Chief Pember ignored Sid as Miguel continued. The rest of us held by the door. Except for Todd. He was edging backwards now so I took the opportunity to slide in behind him and put my hand firmly on his back. Sure enough, the Glock was still stuck in his waistband where he’d left it. I slipped the gun out of his pants and pushed it into his kidney. “Stick around,” I whispered to him as I pushed him back towards the room.

Miguel pushed himself up on his pillow, sweat poured from him as he raced to finish.

“I see jefe Todd opening up the bottom of the road cages taking out bags of meth. I know meth. It’s killing my people. Jefe Todd had drugs hidden in the dog’s cages.”

“That’s a lie,” Todd said as he pushed his way into the now crowded mud room.

Pember held up a hand, halting Todd in his tracks as he leaned over to Miquel. “Who else did you tell?”

“I tell Señor Jordan. He goes and chases down jefe Todd and scream at him. He tells him that he’s no good for his daughter. That she shouldn’t be married to a drug dealer.”

Sid’s sobbing shouldn’t have surprised anyone. In one night, she’d lost her father and found out her fiancée was a drug smuggler. Pember dismissed the crying girl as he looked to Todd.

“Where are the drugs, Todd?” Pember asked as he stood up and grabbed the now-terrified man by his arm. I slid in next to Sid, squeezing her arm in sympathy. She looked up at me with tears in her eyes.

That’s when all hell broke loose.

From outside, a single short shot cracked as the window burst into a hundred flying fragments. I ducked down pulling Sid with me as Pember pushed Todd out of the line of fire.

On the bed, Miguel coughed as a plumb of blood spread across his chest, a black bullet hole over his heart.

I raced to the shattered window and jerked up the window.

Outside, all was quiet except for the sound of the rainwater draining off the roof and onto the ground.

Inside, Sid’s crying told us all we needed to know. “Oh, Miguel…”

“So, who the hell killed Miguel?” Todd demanded. “It wasn’t me. I don’t even have a gun,” he glared as I smiled at him. Given the fact that more bullets were flying now, it didn’t seem prudent to hand over my only advantage to Chief Pember.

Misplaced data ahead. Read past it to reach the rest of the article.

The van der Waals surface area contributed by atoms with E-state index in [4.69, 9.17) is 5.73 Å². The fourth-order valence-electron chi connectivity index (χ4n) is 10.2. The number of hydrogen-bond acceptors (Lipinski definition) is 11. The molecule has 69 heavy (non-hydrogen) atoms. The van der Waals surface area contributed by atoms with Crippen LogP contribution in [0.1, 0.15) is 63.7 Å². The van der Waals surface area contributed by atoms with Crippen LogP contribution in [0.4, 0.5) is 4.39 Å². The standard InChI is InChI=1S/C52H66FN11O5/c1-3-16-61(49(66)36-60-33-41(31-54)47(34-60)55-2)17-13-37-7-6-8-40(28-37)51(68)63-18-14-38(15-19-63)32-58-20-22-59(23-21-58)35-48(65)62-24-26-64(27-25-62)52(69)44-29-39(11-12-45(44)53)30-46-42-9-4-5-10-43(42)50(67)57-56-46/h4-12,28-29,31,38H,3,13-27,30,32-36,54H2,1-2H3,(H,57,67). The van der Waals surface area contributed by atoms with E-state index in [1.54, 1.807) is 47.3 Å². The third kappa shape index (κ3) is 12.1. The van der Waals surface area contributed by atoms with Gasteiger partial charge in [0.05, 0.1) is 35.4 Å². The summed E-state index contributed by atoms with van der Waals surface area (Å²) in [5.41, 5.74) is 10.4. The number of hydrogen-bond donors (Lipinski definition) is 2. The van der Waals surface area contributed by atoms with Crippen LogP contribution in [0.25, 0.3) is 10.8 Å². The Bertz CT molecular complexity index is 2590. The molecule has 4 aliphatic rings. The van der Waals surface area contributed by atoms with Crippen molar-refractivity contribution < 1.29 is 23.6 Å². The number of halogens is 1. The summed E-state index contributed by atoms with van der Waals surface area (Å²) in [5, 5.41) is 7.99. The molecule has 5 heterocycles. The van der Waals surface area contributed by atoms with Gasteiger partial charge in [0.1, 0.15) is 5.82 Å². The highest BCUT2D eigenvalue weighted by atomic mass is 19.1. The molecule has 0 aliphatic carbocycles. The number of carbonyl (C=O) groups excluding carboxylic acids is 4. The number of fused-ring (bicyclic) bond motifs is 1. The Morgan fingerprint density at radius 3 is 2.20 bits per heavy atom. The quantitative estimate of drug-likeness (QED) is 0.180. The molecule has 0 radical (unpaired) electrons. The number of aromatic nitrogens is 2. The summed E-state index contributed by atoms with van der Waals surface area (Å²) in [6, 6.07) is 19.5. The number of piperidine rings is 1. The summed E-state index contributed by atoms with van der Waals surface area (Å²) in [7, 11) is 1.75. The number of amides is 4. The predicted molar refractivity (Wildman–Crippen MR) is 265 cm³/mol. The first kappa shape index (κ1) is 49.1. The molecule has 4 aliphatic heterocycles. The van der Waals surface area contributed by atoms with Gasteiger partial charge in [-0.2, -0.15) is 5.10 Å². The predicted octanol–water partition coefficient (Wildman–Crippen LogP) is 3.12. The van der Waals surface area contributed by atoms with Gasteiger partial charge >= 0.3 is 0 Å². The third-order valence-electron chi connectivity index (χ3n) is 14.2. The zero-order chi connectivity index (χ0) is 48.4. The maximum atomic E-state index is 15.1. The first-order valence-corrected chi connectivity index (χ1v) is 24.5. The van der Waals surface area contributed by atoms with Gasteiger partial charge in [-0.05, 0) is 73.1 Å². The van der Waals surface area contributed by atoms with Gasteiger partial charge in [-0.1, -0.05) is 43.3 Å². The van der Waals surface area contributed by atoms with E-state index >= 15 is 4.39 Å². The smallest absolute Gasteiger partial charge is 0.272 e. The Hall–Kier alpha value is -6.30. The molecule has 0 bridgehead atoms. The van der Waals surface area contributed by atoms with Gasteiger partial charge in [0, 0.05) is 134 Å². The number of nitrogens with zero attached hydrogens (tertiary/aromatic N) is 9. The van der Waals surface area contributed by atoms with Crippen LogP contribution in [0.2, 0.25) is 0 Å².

“Where are the drugs, Todd?” Pember asked. “It’s the only thing that’s happened tonight I do believe.”

“I don’t know what you’re talking about,” Todd muttered. “Only one that said I had anything to do with drugs is dead. And he was a liar.”

“But why would he lie about that?” Pember asked, staring at Todd. “Why would he do it?”

“How would I know?” Todd groused. “Jealous, maybe? I’ve seen the way he looks at Sid. Maybe he thought he could get a shot with her if he got me in trouble?

“He’s right,” I said, as all heads turned to me. “The only people that knew anything about this are dead. It’s just hearsay.”

Pember turned a cold eye on me as I defended Todd. It wasn’t that I trusted Todd or even liked him. But in the last fifteen minutes, a man had been shot dead, we searched the grounds and found nothing, and I‘d figured out why Jordan and Miguel had died.

And who had actually done all the killing.

I agreed to help Todd muck out the cages as there was no one else here to help the dogs and I had energy to burn now. He was pissed when he saw the bait dogs were gone as he fancied a bit of sport after we slopped meat ends and kibble to the fighting beasts. I kept my hands well clear as I shoveled food into the battle animals and made sure I was gone when he led a few of them out to the pit to practice. I didn’t need to see that.

So, I was standing right in the drive when Diego rolled up in his big RAM 250. I was glad that he showed up in person as it would make the next bit a helluva lot easier.

Diego made a big deal of stretching, shooting me a side-eye glance as he clocked Chief Pember’s car still sitting front and center. The EMT’s had made a second run just a bit earlier taking in Miguel’s body.

“Cops still here, eh?” Diego said as he looked about the Jordan spread. “Where are they?”

“There’s only the Chief right now. He’s got some Staties coming in to help him search the area for any brass from the shooting last night.”

“Shooting?” Diego asked as he shook his head. “I thought that Jordan got killed by his dog? You weren’t making a whole lot of sense on your message.”

I shrugged.

“We had a shit ton of rain. I doubt he’s going to find anything. Miguel, the dog guy, got shot.”

Diego shook his head. “Ese, the trouble you get into…”

I just glared at Diego. None of this was my fault and the way I had figured I was in the wrong place at the wrong time. All thanks to him. I decided to keep that to myself as I’m not stupid.

I watched as Diego headed off towards the barn looking for Todd as Sid slipped by him at the front door of the house. She didn’t pay him any attention and Diego, to his credit, didn’t even try to hit on her.

Sid wandered over to me, one eye uneasily on the barn and the sounds of the dogs fighting. I could hear Todd yelling his encouragement as they practiced. She’d wrapped herself in a big, hooded sweatshirt that just about swallowed her up.